*There's a popular Old School meme where someone went and analyzed the possible paths through Paul Jaquays' dungeons, pointing out how part of their distinctive design was that they were nonlinear. This struck me at the time as a lot like someone pouring through old Minor Threat bootlegs and announcing that, after careful analysis, they'd discovered Minor Threat songs are really fast.
Examples? Here's two without even thinking about it:
Here's a room Jeff made: two doors, one big one small. Opening the small door and putting anything into it makes the same object come into the room through the other door, massively enlarged. I've never seen anything that good in a crazy wizard dungeon.
Sick of crazy wizards? Chris Lowrance inflicts this punishment on PCs captured by evil humanoids, in a random comment on this here blog:
The bearer of this mark is to be sealed inside the skull of a giant, which is then filled with either:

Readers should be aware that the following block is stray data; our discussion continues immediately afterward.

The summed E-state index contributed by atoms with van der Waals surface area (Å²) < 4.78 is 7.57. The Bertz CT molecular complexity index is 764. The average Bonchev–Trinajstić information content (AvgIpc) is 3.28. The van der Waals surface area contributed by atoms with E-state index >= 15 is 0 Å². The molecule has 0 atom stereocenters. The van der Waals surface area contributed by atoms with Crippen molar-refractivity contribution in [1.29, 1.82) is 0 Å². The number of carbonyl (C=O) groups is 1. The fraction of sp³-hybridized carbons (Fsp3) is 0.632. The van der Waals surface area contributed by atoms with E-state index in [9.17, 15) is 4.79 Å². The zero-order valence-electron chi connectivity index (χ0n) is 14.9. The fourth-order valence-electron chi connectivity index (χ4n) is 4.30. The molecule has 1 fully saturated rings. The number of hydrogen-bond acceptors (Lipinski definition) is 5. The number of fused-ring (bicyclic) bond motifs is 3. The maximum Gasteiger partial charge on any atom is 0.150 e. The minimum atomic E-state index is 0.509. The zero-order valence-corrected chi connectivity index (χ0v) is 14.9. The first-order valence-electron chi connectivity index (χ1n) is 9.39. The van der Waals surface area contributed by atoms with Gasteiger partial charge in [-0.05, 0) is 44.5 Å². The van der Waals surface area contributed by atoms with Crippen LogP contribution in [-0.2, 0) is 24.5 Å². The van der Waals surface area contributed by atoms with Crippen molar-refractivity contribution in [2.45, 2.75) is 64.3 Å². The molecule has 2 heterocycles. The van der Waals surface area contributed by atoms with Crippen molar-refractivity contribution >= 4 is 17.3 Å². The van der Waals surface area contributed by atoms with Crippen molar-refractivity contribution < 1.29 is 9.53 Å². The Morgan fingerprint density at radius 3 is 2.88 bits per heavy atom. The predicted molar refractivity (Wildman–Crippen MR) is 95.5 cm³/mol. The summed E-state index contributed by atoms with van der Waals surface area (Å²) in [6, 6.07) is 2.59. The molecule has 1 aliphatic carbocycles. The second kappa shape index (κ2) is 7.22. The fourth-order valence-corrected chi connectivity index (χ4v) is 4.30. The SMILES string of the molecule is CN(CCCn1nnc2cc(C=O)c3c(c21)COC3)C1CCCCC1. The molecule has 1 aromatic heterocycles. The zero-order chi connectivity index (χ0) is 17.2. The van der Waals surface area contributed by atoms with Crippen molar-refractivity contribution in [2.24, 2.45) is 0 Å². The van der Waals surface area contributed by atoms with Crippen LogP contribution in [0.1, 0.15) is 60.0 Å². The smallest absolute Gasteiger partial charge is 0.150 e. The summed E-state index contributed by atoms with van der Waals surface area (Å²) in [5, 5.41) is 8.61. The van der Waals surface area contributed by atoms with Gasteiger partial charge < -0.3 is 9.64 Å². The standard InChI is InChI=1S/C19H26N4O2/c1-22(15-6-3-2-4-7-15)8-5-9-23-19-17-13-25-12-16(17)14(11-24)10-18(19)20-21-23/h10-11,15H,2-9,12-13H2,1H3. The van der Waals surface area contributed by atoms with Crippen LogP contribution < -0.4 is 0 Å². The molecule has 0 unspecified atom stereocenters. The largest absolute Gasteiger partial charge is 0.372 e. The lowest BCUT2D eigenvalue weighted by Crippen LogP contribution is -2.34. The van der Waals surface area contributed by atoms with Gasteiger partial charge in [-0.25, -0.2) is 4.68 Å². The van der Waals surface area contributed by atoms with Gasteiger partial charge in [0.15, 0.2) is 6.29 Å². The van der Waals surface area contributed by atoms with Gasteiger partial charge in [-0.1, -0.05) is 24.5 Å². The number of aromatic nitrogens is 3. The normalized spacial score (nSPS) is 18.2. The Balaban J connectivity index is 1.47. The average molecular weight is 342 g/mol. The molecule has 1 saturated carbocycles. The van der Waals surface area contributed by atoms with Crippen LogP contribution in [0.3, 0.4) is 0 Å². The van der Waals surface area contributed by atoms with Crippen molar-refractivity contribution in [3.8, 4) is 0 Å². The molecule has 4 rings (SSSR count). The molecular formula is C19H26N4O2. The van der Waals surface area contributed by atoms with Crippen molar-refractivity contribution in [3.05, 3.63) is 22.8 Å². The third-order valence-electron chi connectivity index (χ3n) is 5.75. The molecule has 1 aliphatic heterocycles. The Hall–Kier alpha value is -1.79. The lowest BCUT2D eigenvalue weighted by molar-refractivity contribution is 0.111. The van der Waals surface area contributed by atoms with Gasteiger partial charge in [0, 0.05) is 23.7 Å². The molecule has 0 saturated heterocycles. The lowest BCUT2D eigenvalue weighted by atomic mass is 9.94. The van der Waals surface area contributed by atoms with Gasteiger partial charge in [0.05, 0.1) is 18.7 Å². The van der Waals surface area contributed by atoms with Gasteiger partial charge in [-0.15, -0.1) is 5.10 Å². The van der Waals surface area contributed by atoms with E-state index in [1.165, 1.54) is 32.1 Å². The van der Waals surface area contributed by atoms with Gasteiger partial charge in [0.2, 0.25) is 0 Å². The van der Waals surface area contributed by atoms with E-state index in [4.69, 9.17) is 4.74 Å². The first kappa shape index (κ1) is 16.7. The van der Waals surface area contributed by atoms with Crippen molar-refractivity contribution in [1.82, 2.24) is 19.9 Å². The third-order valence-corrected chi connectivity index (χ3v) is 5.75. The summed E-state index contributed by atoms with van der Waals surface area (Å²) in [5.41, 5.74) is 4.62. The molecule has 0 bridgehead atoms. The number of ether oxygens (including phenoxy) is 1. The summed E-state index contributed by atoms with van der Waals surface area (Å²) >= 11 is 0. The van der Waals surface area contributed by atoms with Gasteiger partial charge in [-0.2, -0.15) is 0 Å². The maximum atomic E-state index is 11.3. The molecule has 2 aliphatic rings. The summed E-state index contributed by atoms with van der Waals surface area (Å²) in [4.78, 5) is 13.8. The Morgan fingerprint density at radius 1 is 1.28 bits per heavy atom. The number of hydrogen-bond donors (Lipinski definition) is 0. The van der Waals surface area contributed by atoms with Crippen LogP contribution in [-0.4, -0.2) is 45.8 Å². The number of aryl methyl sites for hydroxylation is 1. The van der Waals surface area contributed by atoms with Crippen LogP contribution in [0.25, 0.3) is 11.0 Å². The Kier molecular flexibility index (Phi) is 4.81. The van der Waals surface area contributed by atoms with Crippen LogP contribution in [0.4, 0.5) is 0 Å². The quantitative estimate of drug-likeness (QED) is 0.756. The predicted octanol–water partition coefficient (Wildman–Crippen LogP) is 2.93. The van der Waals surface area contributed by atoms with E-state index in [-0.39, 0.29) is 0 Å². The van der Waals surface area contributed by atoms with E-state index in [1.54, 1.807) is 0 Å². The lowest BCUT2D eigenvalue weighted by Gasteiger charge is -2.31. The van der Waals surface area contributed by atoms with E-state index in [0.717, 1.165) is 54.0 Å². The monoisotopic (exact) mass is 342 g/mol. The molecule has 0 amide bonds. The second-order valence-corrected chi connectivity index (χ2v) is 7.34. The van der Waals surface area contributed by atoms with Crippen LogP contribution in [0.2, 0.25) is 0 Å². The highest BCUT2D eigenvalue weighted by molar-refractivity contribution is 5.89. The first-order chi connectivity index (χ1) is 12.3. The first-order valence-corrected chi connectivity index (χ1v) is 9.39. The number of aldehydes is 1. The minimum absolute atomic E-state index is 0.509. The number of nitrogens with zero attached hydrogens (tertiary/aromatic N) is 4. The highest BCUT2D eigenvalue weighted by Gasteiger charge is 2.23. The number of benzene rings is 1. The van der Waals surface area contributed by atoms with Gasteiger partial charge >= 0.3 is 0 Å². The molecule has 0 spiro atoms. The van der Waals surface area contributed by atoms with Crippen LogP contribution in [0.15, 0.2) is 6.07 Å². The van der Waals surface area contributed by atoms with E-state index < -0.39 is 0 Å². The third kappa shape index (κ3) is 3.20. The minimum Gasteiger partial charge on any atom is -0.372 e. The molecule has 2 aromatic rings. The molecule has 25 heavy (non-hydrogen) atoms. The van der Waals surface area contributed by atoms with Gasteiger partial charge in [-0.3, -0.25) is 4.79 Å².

1. A mild acid (will ruin cloth and paper, removes all body hair, permanent scarring over entire body),
2. Cave Bees (like normal bees but deal with fungi spores instead of pollen),
3. Jackalhead pups,
4. Cave Honey Mead (think bourbon with traces of LSD in it),
6. Snakes and chicken eggs,
7. Snakes and live chickens,
8. Hallucinogenic Mushrooms,
9. Rotting meat,
10. A candle, some dice, a couple hunks of meat and a kobold who just happened to draw the same sign that morning.
Why can't anybody gainfully employed in the RPG industry have their orcs do that when they capture you?